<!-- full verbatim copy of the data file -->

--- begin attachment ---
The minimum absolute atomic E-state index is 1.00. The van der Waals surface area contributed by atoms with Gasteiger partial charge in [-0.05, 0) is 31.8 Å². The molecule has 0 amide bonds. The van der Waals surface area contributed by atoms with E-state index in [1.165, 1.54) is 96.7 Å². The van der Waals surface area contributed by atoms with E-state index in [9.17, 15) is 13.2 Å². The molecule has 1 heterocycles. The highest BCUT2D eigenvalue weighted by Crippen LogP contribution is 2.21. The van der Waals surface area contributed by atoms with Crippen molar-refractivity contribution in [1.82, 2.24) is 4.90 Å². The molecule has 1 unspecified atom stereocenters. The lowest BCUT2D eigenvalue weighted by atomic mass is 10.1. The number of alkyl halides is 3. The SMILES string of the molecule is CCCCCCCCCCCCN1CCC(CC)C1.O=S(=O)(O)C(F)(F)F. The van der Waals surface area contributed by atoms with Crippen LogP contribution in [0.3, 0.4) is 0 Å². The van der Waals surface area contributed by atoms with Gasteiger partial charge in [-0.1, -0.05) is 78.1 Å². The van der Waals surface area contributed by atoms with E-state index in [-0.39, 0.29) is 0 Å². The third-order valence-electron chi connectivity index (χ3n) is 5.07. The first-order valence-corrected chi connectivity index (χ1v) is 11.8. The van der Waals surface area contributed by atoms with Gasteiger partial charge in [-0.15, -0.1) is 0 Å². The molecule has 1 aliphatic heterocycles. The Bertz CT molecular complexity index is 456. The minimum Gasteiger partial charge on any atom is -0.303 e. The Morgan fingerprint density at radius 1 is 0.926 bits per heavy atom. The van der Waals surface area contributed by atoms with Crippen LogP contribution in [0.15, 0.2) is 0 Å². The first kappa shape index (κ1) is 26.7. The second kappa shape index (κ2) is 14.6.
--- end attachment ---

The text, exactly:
The minimum absolute atomic E-state index is 1.00. The van der Waals surface area contributed by atoms with Gasteiger partial charge in [-0.05, 0) is 31.8 Å². The molecule has 0 amide bonds. The van der Waals surface area contributed by atoms with E-state index in [1.165, 1.54) is 96.7 Å². The van der Waals surface area contributed by atoms with E-state index in [9.17, 15) is 13.2 Å². The molecule has 1 heterocycles. The highest BCUT2D eigenvalue weighted by Crippen LogP contribution is 2.21. The van der Waals surface area contributed by atoms with Crippen molar-refractivity contribution in [1.82, 2.24) is 4.90 Å². The molecule has 1 unspecified atom stereocenters. The lowest BCUT2D eigenvalue weighted by atomic mass is 10.1. The number of alkyl halides is 3. The SMILES string of the molecule is CCCCCCCCCCCCN1CCC(CC)C1.O=S(=O)(O)C(F)(F)F. The van der Waals surface area contributed by atoms with Crippen LogP contribution in [0.3, 0.4) is 0 Å². The van der Waals surface area contributed by atoms with Gasteiger partial charge in [-0.1, -0.05) is 78.1 Å². The van der Waals surface area contributed by atoms with E-state index in [-0.39, 0.29) is 0 Å². The third-order valence-electron chi connectivity index (χ3n) is 5.07. The first-order valence-corrected chi connectivity index (χ1v) is 11.8. The van der Waals surface area contributed by atoms with Gasteiger partial charge in [-0.15, -0.1) is 0 Å². The molecule has 1 aliphatic heterocycles. The Bertz CT molecular complexity index is 456. The minimum Gasteiger partial charge on any atom is -0.303 e. The Morgan fingerprint density at radius 1 is 0.926 bits per heavy atom. The van der Waals surface area contributed by atoms with Crippen LogP contribution in [0.15, 0.2) is 0 Å². The first kappa shape index (κ1) is 26.7. The second kappa shape index (κ2) is 14.6.